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The Turkish government is developing a scheme to ease visa and residence permit restrictions for real estate buyers from overseas, according to Deputy Prime Minister Ali Babacan.
“Turkey should be more tolerant toward foreigners who buy houses and spend substantial amounts of money to spend time in Turkey,” Babacan said during a speech in Cannes, where the world’s largest real estate fair, MIPIM, is being held between March 12 and today.
Ağaoğlu wants 10 years
Residence permits have been the main hurdle for foreign buyers who plan to buy property in Turkey. According to existing regulations, foreigners can stay in the country for a maximum of three months on a tourist visa, after which time they must leave the country for another three months before returning.“We’re trying to increase these [residence permit] periods to six months or one year because many visitors to our country wish to stay for more than three months,” Turkish Environment and Urban Planning Minister Erdoğan Bayraktar said, confirming the news.
Turkey’s construction giant Ali Ağaoğlu, however, said even one year won’t be enough and the permit should be raised to minimum ten years.“It’s a positive start but it should be at least ten years,” Ağaoğlu said, adding there is a high demand for Turkey, especially from gulf countries. The sector has witnessed an increase in foreign real estate acquisitions since the enactment of a bill last year that removed the condition of reciprocity and eased restrictions on the sale of land and real estate to foreign citizens and firms. Since May of last year, when the bill removing the condition of reciprocity in land sales came into effect, foreigners have purchased around 19,000 properties in Turkey. The government aims to boost foreign investments in the real estate sector further by backing reciprocity law and expanding the period of residence permits.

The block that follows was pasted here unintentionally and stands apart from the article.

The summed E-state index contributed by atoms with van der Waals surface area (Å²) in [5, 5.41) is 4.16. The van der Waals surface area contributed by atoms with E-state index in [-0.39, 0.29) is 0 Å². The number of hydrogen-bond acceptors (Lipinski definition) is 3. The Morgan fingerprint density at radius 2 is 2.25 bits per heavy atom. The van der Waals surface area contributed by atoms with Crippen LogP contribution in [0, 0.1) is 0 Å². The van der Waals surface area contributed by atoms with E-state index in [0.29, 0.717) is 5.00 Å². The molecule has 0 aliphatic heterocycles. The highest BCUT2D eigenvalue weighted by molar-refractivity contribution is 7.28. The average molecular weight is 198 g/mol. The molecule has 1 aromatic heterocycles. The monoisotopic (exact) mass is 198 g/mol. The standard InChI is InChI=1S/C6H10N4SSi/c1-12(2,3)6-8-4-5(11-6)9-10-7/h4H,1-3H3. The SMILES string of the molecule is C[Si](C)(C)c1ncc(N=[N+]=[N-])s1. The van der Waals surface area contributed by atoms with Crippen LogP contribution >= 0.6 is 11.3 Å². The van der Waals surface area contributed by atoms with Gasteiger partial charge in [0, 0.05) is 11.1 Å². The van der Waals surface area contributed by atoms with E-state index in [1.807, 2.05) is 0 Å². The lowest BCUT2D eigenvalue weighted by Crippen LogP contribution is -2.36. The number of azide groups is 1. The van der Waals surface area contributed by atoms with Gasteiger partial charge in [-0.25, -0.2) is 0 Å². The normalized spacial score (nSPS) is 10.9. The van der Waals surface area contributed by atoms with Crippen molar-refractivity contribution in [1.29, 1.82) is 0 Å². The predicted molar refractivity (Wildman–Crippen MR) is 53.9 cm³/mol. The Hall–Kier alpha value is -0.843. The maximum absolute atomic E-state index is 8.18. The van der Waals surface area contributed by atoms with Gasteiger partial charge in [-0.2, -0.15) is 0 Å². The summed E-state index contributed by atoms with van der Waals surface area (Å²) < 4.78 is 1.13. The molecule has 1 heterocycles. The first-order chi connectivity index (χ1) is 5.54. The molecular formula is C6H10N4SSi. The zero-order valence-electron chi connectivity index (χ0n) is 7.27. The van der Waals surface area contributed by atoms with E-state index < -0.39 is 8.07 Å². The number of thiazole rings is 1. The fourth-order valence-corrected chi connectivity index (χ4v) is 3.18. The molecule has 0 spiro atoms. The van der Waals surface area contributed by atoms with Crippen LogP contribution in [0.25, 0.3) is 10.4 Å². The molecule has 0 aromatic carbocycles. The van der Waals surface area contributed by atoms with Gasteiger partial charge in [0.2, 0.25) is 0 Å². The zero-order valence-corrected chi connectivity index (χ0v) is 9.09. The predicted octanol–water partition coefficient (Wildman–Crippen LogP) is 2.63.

Babacan highlighted the possible investment benefits of the regulation, suggesting that as these foreigners come and go, they would contribute to the Turkish economy by bringing business opportunities with them.
Babacan added that foreigners were increasingly seeking also to obtain Turkish citizenship, suggesting that there was substantial interest in the benefits and opportunities that a Turkish passport provided in the wider region.
“The residence permit is first, citizenship comes after, but with order. ... We need to appreciate the value of Turkish citizenship. It’s not something to give away, we need to be careful,” he said. Source; Hurriyet Daily
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